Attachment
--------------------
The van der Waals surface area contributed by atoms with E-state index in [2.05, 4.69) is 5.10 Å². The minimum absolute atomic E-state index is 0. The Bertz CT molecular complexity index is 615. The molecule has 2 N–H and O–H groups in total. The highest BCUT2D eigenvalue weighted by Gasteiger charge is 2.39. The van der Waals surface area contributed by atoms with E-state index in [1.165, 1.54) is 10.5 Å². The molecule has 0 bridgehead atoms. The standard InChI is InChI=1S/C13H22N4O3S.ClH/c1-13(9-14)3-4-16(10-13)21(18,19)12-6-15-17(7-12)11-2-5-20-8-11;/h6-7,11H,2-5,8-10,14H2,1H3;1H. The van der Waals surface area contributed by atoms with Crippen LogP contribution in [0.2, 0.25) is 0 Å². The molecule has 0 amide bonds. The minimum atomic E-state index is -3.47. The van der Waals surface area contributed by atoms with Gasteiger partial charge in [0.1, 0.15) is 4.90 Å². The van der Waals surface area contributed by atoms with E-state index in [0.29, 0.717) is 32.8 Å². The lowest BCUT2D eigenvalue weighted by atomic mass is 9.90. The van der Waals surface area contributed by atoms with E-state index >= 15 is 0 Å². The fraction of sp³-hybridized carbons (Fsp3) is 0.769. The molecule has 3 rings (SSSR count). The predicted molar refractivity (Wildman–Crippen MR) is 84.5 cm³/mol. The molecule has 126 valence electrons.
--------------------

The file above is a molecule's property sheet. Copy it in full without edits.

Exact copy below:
The van der Waals surface area contributed by atoms with E-state index in [2.05, 4.69) is 5.10 Å². The minimum absolute atomic E-state index is 0. The Bertz CT molecular complexity index is 615. The molecule has 2 N–H and O–H groups in total. The highest BCUT2D eigenvalue weighted by Gasteiger charge is 2.39. The van der Waals surface area contributed by atoms with E-state index in [1.165, 1.54) is 10.5 Å². The molecule has 0 bridgehead atoms. The standard InChI is InChI=1S/C13H22N4O3S.ClH/c1-13(9-14)3-4-16(10-13)21(18,19)12-6-15-17(7-12)11-2-5-20-8-11;/h6-7,11H,2-5,8-10,14H2,1H3;1H. The van der Waals surface area contributed by atoms with Crippen LogP contribution in [0.2, 0.25) is 0 Å². The molecule has 0 amide bonds. The minimum atomic E-state index is -3.47. The van der Waals surface area contributed by atoms with Gasteiger partial charge in [0.1, 0.15) is 4.90 Å². The van der Waals surface area contributed by atoms with E-state index in [0.29, 0.717) is 32.8 Å². The lowest BCUT2D eigenvalue weighted by atomic mass is 9.90. The van der Waals surface area contributed by atoms with E-state index >= 15 is 0 Å². The fraction of sp³-hybridized carbons (Fsp3) is 0.769. The molecule has 3 rings (SSSR count). The predicted molar refractivity (Wildman–Crippen MR) is 84.5 cm³/mol. The molecule has 126 valence electrons.